The Horrendous Loneliness Under Covid-19

Sitting on run-down precast wall with one hand clutching the right jaw, Catherine Kasiyandima (35) goes down memory lane reminiscing the days that she used to wake up early in the morning going to work.

Life worsened three months ago when the Government announced the second lockdown to curb the spread of the coronavirus pandemic. Her employer relayed the devastating news that her services were no longer needed at the company.

Since then, Kasiyandima who is a single parent has struggled to settle her bills and rentals for the two rooms she is lodging in Harare’s Glen Norah suburb.

“I used to work at a local manufacturing company. When the first lockdown was announced I thought it would only last the 21 days announced however, the extension spelt doom for me as my employer called me telling me my services were no longer needed,” said Kasiyandima.

For her it was the beginning of a different lifestyle as her family could only settle for a single meal a day.

“Imagine you are a mother and father at the same time, children looking up to you. I am only able to give them one meal a day and I feel like I am betraying my family. Things are just tough, I have since turned to do menial jobs within the community,” said the mother of three

Charity Musarapasi another single parent with one child says the pandemic has brought suffering to her as she used to work at a local garment manufacturing company.

“I used to work as a tailor at a local company, the announcement of the entire lockdown meant we were not going to get salaries despite Government announcing that salaries be paid. We were served with letters advising us of termination of contracts.

“Since then I have relocated from Glen View to my parents’ house in Mbare because I no longer have a stable source of income. I have also set up a small market where I am selling toys and junk foods for children. The pandemic is a disaster especially when you are a single parent,” said Musarapasi.

The informal market has not been spared as some of the market places were closed to leaving mostly single mothers struggling to make ends meet.

“Honestly speaking the coronavirus has had a negative impact on my part as a single parent. I used to sell second hand clothes at Mupedzanhamo Flea market. Since the closure of the market I have been playing hide and seek with police. This is burdensome as I will be trying to earn a living,” said 38 year old Thelma Chipere.

Chipere says there was a glimmer of hope when the Government announced that there will be a Covid-19 allowance for citizens and nothing has come to fruition.

“We had placed hope in the Government’s promise that there will be a cushioning allowance for citizens but up to now nothing has come to fruition. If we had received it, things could have been better,” she said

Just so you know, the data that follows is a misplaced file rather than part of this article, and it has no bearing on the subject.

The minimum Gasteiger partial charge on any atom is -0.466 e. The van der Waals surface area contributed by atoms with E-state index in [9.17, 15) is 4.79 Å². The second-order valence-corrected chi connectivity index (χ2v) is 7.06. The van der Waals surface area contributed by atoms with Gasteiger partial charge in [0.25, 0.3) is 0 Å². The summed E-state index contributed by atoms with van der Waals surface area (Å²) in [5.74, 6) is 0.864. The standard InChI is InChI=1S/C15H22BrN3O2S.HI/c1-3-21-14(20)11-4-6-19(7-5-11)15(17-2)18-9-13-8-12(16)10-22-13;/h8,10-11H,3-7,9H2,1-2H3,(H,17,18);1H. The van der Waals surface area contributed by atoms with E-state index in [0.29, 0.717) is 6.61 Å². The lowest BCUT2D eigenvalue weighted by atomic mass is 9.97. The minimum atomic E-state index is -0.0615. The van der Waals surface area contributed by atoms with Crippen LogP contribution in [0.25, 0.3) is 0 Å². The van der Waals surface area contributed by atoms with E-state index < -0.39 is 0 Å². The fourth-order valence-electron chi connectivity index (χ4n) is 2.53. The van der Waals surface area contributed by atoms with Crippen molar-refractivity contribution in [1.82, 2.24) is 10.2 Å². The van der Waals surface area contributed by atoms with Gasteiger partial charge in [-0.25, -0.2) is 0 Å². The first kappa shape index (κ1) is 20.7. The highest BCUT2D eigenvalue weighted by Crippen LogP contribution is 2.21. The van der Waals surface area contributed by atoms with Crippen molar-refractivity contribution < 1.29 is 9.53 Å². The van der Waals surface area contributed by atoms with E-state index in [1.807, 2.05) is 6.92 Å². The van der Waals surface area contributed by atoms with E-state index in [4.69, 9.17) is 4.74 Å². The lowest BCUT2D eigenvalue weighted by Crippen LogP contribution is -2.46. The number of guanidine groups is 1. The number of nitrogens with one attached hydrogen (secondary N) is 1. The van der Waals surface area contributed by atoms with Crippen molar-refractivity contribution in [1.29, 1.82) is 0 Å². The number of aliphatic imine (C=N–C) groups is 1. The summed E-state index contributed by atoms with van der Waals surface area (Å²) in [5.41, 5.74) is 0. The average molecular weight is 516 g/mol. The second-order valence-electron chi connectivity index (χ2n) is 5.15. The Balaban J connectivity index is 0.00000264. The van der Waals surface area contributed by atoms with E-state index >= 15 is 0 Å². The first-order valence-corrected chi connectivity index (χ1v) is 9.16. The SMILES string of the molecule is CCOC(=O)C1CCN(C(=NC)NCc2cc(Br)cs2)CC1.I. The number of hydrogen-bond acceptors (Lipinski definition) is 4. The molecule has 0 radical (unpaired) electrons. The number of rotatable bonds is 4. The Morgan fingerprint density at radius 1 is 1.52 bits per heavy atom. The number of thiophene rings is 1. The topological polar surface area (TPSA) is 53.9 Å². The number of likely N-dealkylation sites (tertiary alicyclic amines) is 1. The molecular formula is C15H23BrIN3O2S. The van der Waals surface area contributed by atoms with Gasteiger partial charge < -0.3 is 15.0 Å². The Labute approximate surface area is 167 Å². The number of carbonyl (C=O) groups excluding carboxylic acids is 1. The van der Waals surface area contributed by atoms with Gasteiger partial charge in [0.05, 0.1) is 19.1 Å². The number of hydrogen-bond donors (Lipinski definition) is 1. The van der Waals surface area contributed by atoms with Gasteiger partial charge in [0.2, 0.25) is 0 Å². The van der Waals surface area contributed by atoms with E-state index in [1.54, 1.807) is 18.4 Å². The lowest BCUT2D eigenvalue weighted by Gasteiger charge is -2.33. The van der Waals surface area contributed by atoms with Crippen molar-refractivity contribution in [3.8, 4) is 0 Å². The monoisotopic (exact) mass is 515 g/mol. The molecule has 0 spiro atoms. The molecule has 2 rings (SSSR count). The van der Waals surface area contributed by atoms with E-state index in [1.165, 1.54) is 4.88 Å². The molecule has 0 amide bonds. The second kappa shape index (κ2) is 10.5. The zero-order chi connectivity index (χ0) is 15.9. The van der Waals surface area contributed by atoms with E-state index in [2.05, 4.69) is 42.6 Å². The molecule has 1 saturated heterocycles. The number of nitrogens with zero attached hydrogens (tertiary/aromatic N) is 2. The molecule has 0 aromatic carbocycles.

Mike Ndiweni, director of the Bulawayo Vendors association says the Covid-19 pandemic has had a severe impact on single mothers leaving many with nothing.

“Some women particularly single mothers have not been able to restock after they spent their savings during the lockdown. When the easing of the lockdown was made they had nothing. The impact of Covid-19 has been severe.” said Ndiweni

The Covid-19 pandemic has left the socio-economic fabric torn leaving many women exposed and hard pressed by the pandemic’s economic impacts.

An April report “Policy Brief: The Impact of Covid-19 on Women” released by the United Nations confirmed how the impact of Covid-19 across the global economy will be intense, especially for women.

According to the report, women’s economic and productive lives will be affected disproportionately and differently from men. This is because across the globe, women earn less, save less, hold less secure jobs and are more likely to be employed in the informal sector. Women also have less access to social protections and the majority are of single-parent households.

“Their capacity to absorb economic shocks is therefore less than that of men,” noted the report.

The report notes that an estimated 2.7 billion workers have been affected by lockdowns be it full scale or partial.

“Markets and supply chains have been disrupted, businesses are required to close or scale back operations, and millions have or will lose their jobs and livelihoods. ILO has estimated that full or partial lockdown measures now affect almost 2.7 billion workers, representing around 81% of the world’s workforce, while the IMF projects a significant contraction of global output in 2020.” read the report

The impact of the Covid-19 pandemic are being felt across the country as fears are high that hunger instead of the diseases will claim more lives.

– Thanks to support from Konrad-Adenauer-Stiftung Zimbabwe – https://www.facebook.com/kaszimbabwe

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